I joined a writing group to help me stay focused as I attempt to write a book. It’s a small club: five people who are all writing books of one sort of another, and we get together once per week. We don’t actually discuss the content of our writing, but rather we focus on the process of writing: How do you get started on a particular chapter? What variables, whether psychological or practical, get in the way of your writing? What objectives for writing should you set for this week to help you complete your larger goal? Everyone is very supportive and bring out great ideas for staying on task. In addition, the group leader, C, will ask us to complete interesting homework assignments to help keep motivation high.
This week, C asked us to imagine our books on the bookshelf. She asked us to consider what we would like the brief reviews – the ones on the back of the jacket – to say about our book. The reviews could be from whomever we choose and should say exactly what we are hoping to achieve. This is a great exercise in behavior modification and is often used in therapy. For example, if you have a client who is working on smoking cessation, you get them to imagine what life will be like after they’ve achieved their goal. Picture it. What will it feel like when you’re able to run that 5K without coughing up black death? See yourself crossing the finish line with bright and shiny white teeth instead of yellow and plaid-tinted incisors and breath that could kill Freddy Krueger. Imagine your hair being simply sweaty instead of encrusted in smoke and cancer.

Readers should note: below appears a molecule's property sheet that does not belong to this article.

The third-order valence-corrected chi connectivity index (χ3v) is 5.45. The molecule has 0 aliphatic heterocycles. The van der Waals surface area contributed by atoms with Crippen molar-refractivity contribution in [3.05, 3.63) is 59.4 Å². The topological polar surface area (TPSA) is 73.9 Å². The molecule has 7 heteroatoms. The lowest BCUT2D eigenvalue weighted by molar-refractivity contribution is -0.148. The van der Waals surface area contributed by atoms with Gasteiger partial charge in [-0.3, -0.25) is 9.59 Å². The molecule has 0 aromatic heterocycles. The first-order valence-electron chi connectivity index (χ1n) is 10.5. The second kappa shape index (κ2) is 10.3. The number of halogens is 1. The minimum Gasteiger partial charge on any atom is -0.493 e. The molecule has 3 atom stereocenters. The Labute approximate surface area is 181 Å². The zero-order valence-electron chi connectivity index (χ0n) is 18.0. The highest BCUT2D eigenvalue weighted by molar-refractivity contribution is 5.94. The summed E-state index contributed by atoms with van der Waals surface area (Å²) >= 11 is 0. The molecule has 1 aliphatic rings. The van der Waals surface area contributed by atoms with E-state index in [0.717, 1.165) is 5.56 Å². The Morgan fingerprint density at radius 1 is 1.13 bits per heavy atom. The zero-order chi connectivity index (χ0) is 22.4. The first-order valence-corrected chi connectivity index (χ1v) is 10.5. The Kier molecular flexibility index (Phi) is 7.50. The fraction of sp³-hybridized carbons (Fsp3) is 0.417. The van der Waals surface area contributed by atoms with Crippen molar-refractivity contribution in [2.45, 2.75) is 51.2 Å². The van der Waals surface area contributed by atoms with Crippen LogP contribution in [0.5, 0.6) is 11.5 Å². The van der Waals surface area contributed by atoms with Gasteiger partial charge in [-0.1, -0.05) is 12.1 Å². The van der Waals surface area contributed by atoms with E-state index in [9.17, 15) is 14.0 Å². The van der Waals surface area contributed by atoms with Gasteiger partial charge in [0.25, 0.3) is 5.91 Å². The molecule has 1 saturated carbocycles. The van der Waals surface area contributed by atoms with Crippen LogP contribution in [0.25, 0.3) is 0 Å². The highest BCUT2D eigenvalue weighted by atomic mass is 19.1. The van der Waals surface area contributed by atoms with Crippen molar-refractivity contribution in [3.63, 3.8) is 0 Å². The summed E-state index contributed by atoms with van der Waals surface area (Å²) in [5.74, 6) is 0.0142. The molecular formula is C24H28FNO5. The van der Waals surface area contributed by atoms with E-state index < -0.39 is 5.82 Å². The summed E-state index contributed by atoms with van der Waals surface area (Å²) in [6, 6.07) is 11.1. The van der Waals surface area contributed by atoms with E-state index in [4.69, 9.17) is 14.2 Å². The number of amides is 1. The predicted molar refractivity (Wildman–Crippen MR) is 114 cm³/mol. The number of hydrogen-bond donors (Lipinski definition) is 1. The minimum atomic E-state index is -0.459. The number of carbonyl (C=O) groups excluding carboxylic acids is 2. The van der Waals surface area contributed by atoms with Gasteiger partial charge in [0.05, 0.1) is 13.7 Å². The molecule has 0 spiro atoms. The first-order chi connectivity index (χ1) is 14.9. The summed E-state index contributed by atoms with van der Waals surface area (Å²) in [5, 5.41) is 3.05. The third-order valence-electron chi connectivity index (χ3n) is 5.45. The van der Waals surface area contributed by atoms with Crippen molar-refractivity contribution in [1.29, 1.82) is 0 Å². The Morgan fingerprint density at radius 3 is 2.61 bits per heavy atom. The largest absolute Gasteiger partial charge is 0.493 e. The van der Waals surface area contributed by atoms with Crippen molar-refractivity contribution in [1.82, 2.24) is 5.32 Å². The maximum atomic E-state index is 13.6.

Stuff like that.
Like many things I had trouble taking this exercise seriously. This is what I pictured on the back of my book:
Dr. Rob writes with an insight heretofore seen in only Chaucer, Shakespeare, Dickinson and Moliere. Brimming with love, humor, terse wit and highly charged sexuality, Dobrenski will soon be receiving a new, previously unknown award from the United Nations: The World’s Most Incredible Human Person Ever Award. – New York Times Book Review.
When Dobrenski speaks or, in this case, writes, you damn well better listen, because what he says will change not only your life, but three other people of your choosing. – Entertainment Weekly.
In his very first book, Dr. Rob Dobrenski took a bat made out of Zoloft, a Valium-filled baseball and the steroid-clogged soul of Freud to hit a mental health home run! – Journal of the American Medical Association.
I have a new wingman, and his name is Dr. Rob. – Tucker Max.
All that would be well and good, but I guess that’s not what’s really important. It’s only been a little over a month, but the writing consumes me. Even when I’m not at the computer generating words, I think about it. Will it be any good? Does it convey what I want to say? Will I be a laughing stock after people read it?
Clearly I’m making more out of this book than is necessary (although one could argue that since I’m old, alone and childless, it’s pretty much all I’ve got going on at this point in life). The reality is that the book may suck and never see a Borders or a Barnes and Noble and I have to be okay with that. If it does though, the back of it just has to say one thing:
Say what you will about the writing, the stories, the humor (or lack thereof), but the guy loves mental health. He definitely has demonstrated that whether you’re a shrink, a patient or someone in between, it’s okay to be neurotic. We all are. That’s part of being a person. – Any critic, any publication.
That will be enough for me.